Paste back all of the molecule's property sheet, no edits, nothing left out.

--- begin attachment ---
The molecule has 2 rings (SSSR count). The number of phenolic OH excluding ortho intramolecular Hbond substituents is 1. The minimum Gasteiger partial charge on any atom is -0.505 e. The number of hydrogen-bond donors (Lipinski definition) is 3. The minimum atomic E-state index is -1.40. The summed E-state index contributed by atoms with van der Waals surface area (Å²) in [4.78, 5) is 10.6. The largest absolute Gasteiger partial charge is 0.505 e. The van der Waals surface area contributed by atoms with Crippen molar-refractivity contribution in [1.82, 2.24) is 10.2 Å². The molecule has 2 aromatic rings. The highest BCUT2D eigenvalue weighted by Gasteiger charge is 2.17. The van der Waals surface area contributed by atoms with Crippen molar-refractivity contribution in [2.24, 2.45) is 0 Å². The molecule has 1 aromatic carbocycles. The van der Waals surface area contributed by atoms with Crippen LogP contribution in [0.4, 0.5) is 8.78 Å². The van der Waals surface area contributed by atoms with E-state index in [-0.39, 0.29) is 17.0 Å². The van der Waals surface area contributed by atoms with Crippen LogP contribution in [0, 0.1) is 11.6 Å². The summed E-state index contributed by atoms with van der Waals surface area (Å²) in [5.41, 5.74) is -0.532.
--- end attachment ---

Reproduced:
The molecule has 2 rings (SSSR count). The number of phenolic OH excluding ortho intramolecular Hbond substituents is 1. The minimum Gasteiger partial charge on any atom is -0.505 e. The number of hydrogen-bond donors (Lipinski definition) is 3. The minimum atomic E-state index is -1.40. The summed E-state index contributed by atoms with van der Waals surface area (Å²) in [4.78, 5) is 10.6. The largest absolute Gasteiger partial charge is 0.505 e. The van der Waals surface area contributed by atoms with Crippen molar-refractivity contribution in [1.82, 2.24) is 10.2 Å². The molecule has 2 aromatic rings. The highest BCUT2D eigenvalue weighted by Gasteiger charge is 2.17. The van der Waals surface area contributed by atoms with Crippen molar-refractivity contribution in [2.24, 2.45) is 0 Å². The molecule has 1 aromatic carbocycles. The van der Waals surface area contributed by atoms with Crippen LogP contribution in [0.4, 0.5) is 8.78 Å². The van der Waals surface area contributed by atoms with E-state index in [-0.39, 0.29) is 17.0 Å². The van der Waals surface area contributed by atoms with Crippen LogP contribution in [0, 0.1) is 11.6 Å². The summed E-state index contributed by atoms with van der Waals surface area (Å²) in [5.41, 5.74) is -0.532.